The Nutrition Coach Blog London Nutritionist The Nutrition Coach offers advice on healthy living, nutrition and diet issues such as IBS, bloating, gluten intolerance and more.

Time for a detoxmas

November 3, 2010

In case you haven’t noticed, there are only 51 days till Christmas. Now, that freaks me out a little bit (and I’m not just referring to all those upcoming over-indulgent client lunches, dinners, parties, mulled wines and mince pies).
And if you are freaked out, just think about your poor digestive system and liver, which will have to deal with the toxic overload. Surely your detoxification organs are taking a bit of hammering during the festive winter months, so I’m calling in a Detoxmas – a detox before Christmas

A detox works by ‘resting’ the organs that eliminate waste – liver, kidneys, gut, lungs and skin. And don’t you freak out now; I’m not going to tell you to drink fruit and vegetable juice for a week straight while sitting cross-legged on your yoga mat.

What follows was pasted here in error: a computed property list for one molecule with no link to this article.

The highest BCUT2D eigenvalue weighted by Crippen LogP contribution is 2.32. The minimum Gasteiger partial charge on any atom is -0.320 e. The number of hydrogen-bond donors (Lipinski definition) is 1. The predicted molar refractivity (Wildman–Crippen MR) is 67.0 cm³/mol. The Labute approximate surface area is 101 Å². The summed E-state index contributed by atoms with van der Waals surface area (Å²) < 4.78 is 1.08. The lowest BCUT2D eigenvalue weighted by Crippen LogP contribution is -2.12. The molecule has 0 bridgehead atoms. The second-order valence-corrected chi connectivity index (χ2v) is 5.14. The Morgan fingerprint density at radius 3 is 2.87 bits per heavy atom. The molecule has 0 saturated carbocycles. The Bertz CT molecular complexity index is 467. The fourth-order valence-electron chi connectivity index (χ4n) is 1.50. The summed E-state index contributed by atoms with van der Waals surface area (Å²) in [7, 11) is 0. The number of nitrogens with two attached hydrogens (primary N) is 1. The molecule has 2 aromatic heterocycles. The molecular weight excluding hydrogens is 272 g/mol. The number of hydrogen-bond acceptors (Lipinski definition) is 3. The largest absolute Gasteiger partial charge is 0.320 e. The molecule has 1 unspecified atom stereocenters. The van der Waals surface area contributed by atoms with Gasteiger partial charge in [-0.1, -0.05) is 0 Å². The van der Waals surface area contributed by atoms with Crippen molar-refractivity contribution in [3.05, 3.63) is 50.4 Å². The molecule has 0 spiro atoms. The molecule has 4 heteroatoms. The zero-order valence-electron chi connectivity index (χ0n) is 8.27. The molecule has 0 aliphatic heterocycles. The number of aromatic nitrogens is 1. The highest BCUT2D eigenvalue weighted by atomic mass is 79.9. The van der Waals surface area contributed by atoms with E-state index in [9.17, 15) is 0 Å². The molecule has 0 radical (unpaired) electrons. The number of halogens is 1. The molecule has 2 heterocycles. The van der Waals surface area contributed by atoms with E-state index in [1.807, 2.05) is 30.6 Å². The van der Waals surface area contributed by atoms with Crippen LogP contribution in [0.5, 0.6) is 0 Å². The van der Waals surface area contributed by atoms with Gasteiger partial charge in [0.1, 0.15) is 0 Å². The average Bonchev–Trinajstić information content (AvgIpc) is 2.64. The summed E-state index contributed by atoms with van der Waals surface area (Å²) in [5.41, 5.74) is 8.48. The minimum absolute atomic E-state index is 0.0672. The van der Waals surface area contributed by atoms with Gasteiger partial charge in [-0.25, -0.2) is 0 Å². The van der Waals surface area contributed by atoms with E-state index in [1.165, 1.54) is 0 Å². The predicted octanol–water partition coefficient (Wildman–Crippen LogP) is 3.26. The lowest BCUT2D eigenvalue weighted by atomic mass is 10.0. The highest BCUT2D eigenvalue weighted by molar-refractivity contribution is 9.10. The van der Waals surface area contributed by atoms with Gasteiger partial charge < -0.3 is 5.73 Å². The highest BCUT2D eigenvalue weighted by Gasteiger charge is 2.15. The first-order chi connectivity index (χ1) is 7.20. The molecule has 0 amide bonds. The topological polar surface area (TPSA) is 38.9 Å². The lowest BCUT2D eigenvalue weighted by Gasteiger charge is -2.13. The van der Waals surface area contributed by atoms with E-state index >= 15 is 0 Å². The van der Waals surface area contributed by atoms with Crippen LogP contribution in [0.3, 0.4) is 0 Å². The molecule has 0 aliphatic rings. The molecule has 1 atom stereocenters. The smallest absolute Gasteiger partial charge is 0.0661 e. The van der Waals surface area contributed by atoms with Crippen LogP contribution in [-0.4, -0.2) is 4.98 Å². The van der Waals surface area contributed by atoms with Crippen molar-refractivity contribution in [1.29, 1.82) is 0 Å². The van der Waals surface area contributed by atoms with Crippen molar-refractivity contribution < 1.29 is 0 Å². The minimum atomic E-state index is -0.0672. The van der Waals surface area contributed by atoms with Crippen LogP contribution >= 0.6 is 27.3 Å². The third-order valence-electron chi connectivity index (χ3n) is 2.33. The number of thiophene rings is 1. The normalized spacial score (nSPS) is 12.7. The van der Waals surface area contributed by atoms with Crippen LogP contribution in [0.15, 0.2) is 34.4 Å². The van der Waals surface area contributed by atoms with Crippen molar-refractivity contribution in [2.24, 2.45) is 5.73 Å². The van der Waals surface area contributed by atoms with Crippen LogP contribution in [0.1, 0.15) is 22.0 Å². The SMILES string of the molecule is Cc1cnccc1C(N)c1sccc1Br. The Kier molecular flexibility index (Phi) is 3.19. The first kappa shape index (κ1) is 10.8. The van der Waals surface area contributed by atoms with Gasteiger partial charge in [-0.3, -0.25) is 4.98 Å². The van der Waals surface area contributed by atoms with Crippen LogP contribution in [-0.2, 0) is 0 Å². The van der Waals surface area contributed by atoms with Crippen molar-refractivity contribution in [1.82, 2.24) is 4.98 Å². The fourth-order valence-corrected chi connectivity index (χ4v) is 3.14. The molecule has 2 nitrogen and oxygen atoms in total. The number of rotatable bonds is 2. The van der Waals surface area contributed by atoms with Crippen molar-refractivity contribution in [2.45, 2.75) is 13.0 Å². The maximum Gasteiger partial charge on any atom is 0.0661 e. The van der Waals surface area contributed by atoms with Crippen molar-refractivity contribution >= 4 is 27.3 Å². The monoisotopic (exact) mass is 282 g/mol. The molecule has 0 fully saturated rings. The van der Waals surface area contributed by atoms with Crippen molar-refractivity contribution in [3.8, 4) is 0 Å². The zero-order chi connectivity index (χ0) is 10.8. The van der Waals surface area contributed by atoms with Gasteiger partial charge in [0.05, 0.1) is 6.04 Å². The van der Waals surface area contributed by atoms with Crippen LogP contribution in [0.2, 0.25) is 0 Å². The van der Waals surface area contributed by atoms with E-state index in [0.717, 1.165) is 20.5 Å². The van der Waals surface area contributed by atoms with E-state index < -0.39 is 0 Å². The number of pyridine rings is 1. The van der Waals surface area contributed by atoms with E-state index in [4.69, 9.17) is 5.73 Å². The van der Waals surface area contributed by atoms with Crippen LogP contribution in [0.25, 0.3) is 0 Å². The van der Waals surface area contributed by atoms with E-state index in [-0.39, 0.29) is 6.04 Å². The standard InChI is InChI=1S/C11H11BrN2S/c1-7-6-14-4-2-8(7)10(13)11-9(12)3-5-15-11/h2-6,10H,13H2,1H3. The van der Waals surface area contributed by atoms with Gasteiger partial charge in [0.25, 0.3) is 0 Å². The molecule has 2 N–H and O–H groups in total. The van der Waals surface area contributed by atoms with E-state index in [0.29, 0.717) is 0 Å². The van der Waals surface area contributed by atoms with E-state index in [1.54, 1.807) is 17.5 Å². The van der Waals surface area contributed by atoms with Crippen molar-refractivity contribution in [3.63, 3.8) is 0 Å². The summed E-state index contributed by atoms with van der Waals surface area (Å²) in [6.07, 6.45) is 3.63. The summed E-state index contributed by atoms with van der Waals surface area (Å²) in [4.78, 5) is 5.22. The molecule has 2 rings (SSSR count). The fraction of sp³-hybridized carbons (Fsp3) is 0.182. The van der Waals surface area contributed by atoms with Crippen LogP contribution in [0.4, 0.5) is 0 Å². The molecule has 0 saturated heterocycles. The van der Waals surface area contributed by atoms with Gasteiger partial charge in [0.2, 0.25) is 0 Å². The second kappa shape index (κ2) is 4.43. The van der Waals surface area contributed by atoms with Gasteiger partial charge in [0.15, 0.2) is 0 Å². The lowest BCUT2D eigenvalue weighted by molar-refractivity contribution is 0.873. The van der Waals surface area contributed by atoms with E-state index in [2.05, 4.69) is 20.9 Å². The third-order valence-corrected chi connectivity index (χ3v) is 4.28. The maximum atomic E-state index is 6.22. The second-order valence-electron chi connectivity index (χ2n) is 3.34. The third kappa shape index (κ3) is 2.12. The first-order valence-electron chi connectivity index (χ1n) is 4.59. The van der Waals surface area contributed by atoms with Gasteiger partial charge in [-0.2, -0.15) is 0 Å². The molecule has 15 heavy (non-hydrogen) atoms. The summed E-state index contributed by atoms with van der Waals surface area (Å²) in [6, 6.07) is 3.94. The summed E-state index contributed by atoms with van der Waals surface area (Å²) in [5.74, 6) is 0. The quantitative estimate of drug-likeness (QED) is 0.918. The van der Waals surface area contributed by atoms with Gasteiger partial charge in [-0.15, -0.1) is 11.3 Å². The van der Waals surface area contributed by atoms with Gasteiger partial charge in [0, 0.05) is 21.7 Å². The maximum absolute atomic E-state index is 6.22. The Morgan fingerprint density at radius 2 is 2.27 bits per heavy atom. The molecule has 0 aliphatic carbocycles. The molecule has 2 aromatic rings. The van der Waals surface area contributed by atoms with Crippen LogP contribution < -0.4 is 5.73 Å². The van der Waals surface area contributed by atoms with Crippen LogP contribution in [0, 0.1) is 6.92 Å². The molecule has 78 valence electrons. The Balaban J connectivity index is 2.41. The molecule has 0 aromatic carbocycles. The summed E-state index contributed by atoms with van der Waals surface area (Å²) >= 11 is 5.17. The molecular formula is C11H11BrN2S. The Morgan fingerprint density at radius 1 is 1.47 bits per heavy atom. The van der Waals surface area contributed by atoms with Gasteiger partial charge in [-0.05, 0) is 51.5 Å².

A detoxification plan doesn’t have to be completely restrictive and boring. Actually, it should be fun and tasty. (In fact, the better the food tastes, the more likely you are to stick to your plan.) What we eat can be very much a matter of habit, and a detox is a great way of realising you may not be as dependent on some of your unhealthier eating habits as you might think. Undertaking a detox eating plan will help your body rebalance, release built-up congestion, and restore itself to strength and health.